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Designing For Airborne Radioisotopes
By: Tobias Gilk
For PET imaging, Fludeoxyglucose (FDG) is far-and-away the most commonly used radiopharmaceutical, relying on fluourine-18 as the empowering isotope. Most often FDG is injected intravenously, but what if you wanted to do an inhalation (ventilation / perfusion) study? Well it turns out that there are some very effective radiopharms for doing this, and your existing PET scanner (with the right accessories) can handle these studies just fine. But if you’re using any gaseous or aerosolized isotopes, you need to have some specific provisions in the scanner room.
Unlike injected materials, which tend to hang around inside the body for a while, whatever you inhale will have a very short residency inside your lungs. Because of this, these studies require special respirators which deliver the radio-tagged media with breathable air, then collect it again on exhalation. But as effective as these respirator systems are, some of the material will escape into the exam room. But depending on what the material is, the appropriate design responses will be quite different.
Aerosol: If you take the cup of coffee from your desk – with its one good swig remaining – and turn it over, you’d better run and grab a stack of paper towels. But if you take that same splash of Starbucks and put it into a spray bottle that atomizes the liquid into small enough droplets, you can spritz the bottle and watch the mist just hang in the air. So it is with aerosolized isotopes, such as Technetium DTPA. The material is heavier-than-air, but the aerosolized droplets are so fine that they will be carried by the air until they eventually settle out. Aerosolized radioisotopes will flow in whatever direction (and to whatever destinations) the air in the room would normally flow… typically exhaust air ducts.
Lighter-than-air: What’s a party without balloons? Some kid always unties the balloon, inhales the helium, and does his best Alvin the chipmunk impression, right? When they exhale, the unrestrained helium does precisely what it was trying, unsuccessfully, to do while trapped in the balloon (or the kid’s lungs)… get up above what it experiences as the thick, oppressive soup of nitrogen and oxygen that we call air. So it is with lighter-than-air isotopes, like helium, they rise up to the ceiling… except that, while it remains there, the radioactive isotope continues to decay, adding to the cumulative dose of anyone in the immediate vicinity.
Heavier-than-air: Xenon-based radiopharmaceuticals are significantly heavier-than-air (about 4.5 times) which, in addition to making them laborious to breathe, means that they will sink -- quickly -- to the floor like some imaginary liquid when they escape containment. The extreme (comparative) weight of Xenon gasses means that it would take gale-force velocities in a ceiling exhaust register to suck up Xenon isotopes off of the floor.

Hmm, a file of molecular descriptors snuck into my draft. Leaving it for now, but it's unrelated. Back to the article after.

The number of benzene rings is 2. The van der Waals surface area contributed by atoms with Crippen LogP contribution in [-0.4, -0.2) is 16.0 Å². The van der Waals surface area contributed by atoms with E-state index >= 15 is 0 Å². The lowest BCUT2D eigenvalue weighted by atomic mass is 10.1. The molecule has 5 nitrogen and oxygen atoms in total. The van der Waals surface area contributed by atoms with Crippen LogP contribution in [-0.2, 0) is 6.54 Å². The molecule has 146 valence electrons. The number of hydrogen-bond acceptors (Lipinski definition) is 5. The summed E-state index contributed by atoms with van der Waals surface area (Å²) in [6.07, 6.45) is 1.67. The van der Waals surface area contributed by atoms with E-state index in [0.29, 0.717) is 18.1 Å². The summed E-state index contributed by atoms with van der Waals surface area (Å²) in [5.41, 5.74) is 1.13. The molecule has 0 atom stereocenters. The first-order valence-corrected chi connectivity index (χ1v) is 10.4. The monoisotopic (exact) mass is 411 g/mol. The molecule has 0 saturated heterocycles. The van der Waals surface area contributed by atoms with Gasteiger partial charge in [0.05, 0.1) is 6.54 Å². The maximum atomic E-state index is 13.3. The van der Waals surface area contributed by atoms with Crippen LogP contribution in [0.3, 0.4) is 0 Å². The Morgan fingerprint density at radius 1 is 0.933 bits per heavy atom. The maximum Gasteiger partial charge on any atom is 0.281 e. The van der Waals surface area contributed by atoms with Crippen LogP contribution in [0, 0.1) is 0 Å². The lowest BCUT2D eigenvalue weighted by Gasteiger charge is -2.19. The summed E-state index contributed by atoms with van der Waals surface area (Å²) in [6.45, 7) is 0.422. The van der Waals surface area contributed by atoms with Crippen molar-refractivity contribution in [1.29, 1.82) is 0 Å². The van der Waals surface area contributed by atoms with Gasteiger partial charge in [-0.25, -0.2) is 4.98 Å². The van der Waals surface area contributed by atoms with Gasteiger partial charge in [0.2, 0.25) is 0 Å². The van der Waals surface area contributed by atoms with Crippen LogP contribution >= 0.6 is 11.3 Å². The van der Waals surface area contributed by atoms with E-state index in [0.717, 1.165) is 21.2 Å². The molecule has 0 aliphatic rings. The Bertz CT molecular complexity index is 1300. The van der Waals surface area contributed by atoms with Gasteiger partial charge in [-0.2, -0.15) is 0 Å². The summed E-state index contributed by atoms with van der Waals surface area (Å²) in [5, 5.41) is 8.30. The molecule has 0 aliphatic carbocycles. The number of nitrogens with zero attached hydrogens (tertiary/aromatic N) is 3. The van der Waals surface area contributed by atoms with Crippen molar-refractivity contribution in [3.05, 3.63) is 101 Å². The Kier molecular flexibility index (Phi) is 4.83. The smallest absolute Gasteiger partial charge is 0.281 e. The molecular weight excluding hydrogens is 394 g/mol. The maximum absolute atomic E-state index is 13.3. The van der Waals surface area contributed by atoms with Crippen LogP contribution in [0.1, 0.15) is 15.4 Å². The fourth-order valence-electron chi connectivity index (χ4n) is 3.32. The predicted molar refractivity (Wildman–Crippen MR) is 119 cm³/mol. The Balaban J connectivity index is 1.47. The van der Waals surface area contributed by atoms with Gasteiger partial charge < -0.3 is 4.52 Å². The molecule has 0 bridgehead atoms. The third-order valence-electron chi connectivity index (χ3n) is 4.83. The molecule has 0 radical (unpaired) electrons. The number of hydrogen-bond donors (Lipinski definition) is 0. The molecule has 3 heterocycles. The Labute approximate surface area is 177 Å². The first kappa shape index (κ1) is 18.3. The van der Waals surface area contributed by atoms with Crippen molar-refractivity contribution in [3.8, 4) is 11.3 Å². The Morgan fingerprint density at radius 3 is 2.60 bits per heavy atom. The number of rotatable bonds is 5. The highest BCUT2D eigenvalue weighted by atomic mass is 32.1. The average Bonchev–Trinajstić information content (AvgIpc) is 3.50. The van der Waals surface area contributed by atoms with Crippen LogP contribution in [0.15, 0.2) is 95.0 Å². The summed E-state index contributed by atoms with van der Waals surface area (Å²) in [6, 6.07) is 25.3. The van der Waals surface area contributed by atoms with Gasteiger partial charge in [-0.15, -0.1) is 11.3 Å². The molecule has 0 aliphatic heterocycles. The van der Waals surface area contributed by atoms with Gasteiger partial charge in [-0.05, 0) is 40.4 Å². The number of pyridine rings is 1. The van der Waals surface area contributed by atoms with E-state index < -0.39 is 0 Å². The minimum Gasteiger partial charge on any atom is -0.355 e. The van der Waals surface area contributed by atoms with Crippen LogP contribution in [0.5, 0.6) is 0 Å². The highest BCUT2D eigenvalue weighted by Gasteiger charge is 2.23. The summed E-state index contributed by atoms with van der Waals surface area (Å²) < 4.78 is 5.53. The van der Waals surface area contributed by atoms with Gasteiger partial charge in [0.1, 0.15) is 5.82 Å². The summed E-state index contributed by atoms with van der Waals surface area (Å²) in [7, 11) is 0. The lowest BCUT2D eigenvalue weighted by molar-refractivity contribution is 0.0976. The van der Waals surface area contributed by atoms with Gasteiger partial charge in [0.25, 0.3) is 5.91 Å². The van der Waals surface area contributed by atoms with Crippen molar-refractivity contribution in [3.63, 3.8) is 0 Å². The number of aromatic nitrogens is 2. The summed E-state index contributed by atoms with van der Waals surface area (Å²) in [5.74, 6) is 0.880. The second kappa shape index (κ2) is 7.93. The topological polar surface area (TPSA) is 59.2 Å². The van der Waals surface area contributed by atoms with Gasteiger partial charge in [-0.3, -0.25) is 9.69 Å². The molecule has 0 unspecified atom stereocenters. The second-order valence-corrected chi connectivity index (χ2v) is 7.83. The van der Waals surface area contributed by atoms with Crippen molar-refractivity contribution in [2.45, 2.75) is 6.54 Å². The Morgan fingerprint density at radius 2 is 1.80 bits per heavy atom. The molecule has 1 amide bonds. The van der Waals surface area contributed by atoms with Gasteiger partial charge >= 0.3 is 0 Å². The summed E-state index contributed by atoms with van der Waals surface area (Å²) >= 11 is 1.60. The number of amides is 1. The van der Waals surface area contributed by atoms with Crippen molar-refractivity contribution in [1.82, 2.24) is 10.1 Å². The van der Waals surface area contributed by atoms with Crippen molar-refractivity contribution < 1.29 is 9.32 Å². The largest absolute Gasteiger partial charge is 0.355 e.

What these different options for aerosolized or gaseous isotopes mean is that the locations and capacities of air vents need to be planned, prior to equipment installation, to accommodate whichever may be used.
The US Department of Veterans Affairs is in the midst of updating their Design Manual for HVAC systems (the soon-to-be-superseded 2008 edition is, at the time of this article, available for download HERE ). This document is a very ‘nuts and bolts’ description of how heating, cooling, and ventilation should be provided for VA facilities, including nuclear medicine suites.
The new Design Manual is expected to state that the minimum required exhaust airflow from PET scanner rooms (or any nuclear imaging modality) must be provided in full duplicate for the use of gaseous / aerosolized radiopharmaceuticals. If the minimum room exhaust requirement was calculated to be 200 cubic-feet per minute (cfm), then, in order to accommodate the potential for either lighter-than-air or heavier-than-air radiopharmaceuticals, the room must be provided with the capacity to exhaust 200 cfm both near the ceiling and 200 cfm near the floor.
Retrofitting duplicate exhaust in an already-operating suite would be both complicated and expensive. While inhalation studies are not nearly as common as injection studies, at least today, it is important to protect the clinical capabilities of the scanner for all of it’s 10-15 year expected life. The modest incremental cost of incorporating dual exhausts for gaseous / aerosolized radiopharms in suite design represents pennies on the dollar, compared to the costs of retrofit.
As with all radiology, radiation therapy and nuclear medicine suite designs, it isn’t enough to plan a facility based on historical uses. Clinical demands, reimbursement structures, and imaging technology shift annually, and the designer’s goal should be to preserve the healthcare provider’s flexibility to respond to these changes.
If you would like to learn about how RAD-Planning may help you find opportunities to make the most of your next Imaging installation, please contact us at TheRadiant@RAD-Planning.com.
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802 Broadway 5th Floor
Kansas City, MO 64105